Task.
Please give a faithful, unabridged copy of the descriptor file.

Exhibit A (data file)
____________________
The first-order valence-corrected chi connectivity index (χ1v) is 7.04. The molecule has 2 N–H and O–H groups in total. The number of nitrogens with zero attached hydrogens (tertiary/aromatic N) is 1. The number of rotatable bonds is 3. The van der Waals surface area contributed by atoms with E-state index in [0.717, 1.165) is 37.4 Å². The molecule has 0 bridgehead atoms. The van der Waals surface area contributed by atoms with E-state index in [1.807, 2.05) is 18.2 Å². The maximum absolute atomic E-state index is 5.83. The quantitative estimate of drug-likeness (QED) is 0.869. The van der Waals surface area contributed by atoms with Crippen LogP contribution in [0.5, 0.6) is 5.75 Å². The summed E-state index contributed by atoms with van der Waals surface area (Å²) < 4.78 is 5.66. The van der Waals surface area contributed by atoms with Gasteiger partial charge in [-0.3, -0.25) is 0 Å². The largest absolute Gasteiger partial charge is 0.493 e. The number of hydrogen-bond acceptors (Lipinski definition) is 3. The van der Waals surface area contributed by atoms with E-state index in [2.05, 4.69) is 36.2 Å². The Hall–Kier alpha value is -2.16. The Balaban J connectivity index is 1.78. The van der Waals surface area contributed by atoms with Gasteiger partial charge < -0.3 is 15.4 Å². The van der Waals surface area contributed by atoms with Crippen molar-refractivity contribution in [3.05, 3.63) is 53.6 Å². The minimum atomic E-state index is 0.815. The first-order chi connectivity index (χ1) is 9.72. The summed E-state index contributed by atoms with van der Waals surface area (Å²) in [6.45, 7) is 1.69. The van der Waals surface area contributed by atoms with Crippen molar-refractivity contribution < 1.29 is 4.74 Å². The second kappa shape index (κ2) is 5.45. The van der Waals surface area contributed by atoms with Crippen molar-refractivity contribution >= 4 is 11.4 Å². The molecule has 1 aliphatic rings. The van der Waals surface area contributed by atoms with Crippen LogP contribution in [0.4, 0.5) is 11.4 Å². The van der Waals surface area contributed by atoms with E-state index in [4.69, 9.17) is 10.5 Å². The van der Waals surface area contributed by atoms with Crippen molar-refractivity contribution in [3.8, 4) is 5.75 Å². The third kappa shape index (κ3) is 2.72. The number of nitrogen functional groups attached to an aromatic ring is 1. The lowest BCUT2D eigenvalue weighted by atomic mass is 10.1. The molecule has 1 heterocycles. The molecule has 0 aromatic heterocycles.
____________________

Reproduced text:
The first-order valence-corrected chi connectivity index (χ1v) is 7.04. The molecule has 2 N–H and O–H groups in total. The number of nitrogens with zero attached hydrogens (tertiary/aromatic N) is 1. The number of rotatable bonds is 3. The van der Waals surface area contributed by atoms with E-state index in [0.717, 1.165) is 37.4 Å². The molecule has 0 bridgehead atoms. The van der Waals surface area contributed by atoms with E-state index in [1.807, 2.05) is 18.2 Å². The maximum absolute atomic E-state index is 5.83. The quantitative estimate of drug-likeness (QED) is 0.869. The van der Waals surface area contributed by atoms with Crippen LogP contribution in [0.5, 0.6) is 5.75 Å². The summed E-state index contributed by atoms with van der Waals surface area (Å²) < 4.78 is 5.66. The van der Waals surface area contributed by atoms with Gasteiger partial charge in [-0.3, -0.25) is 0 Å². The largest absolute Gasteiger partial charge is 0.493 e. The number of hydrogen-bond acceptors (Lipinski definition) is 3. The van der Waals surface area contributed by atoms with E-state index in [2.05, 4.69) is 36.2 Å². The Hall–Kier alpha value is -2.16. The Balaban J connectivity index is 1.78. The van der Waals surface area contributed by atoms with Gasteiger partial charge < -0.3 is 15.4 Å². The van der Waals surface area contributed by atoms with Crippen molar-refractivity contribution in [3.05, 3.63) is 53.6 Å². The minimum atomic E-state index is 0.815. The first-order chi connectivity index (χ1) is 9.72. The summed E-state index contributed by atoms with van der Waals surface area (Å²) in [6.45, 7) is 1.69. The van der Waals surface area contributed by atoms with Crippen molar-refractivity contribution < 1.29 is 4.74 Å². The second kappa shape index (κ2) is 5.45. The van der Waals surface area contributed by atoms with Crippen molar-refractivity contribution >= 4 is 11.4 Å². The molecule has 1 aliphatic rings. The van der Waals surface area contributed by atoms with Crippen LogP contribution in [0.4, 0.5) is 11.4 Å². The van der Waals surface area contributed by atoms with E-state index in [4.69, 9.17) is 10.5 Å². The van der Waals surface area contributed by atoms with Crippen molar-refractivity contribution in [3.8, 4) is 5.75 Å². The third kappa shape index (κ3) is 2.72. The number of nitrogen functional groups attached to an aromatic ring is 1. The lowest BCUT2D eigenvalue weighted by atomic mass is 10.1. The molecule has 1 heterocycles. The molecule has 0 aromatic heterocycles.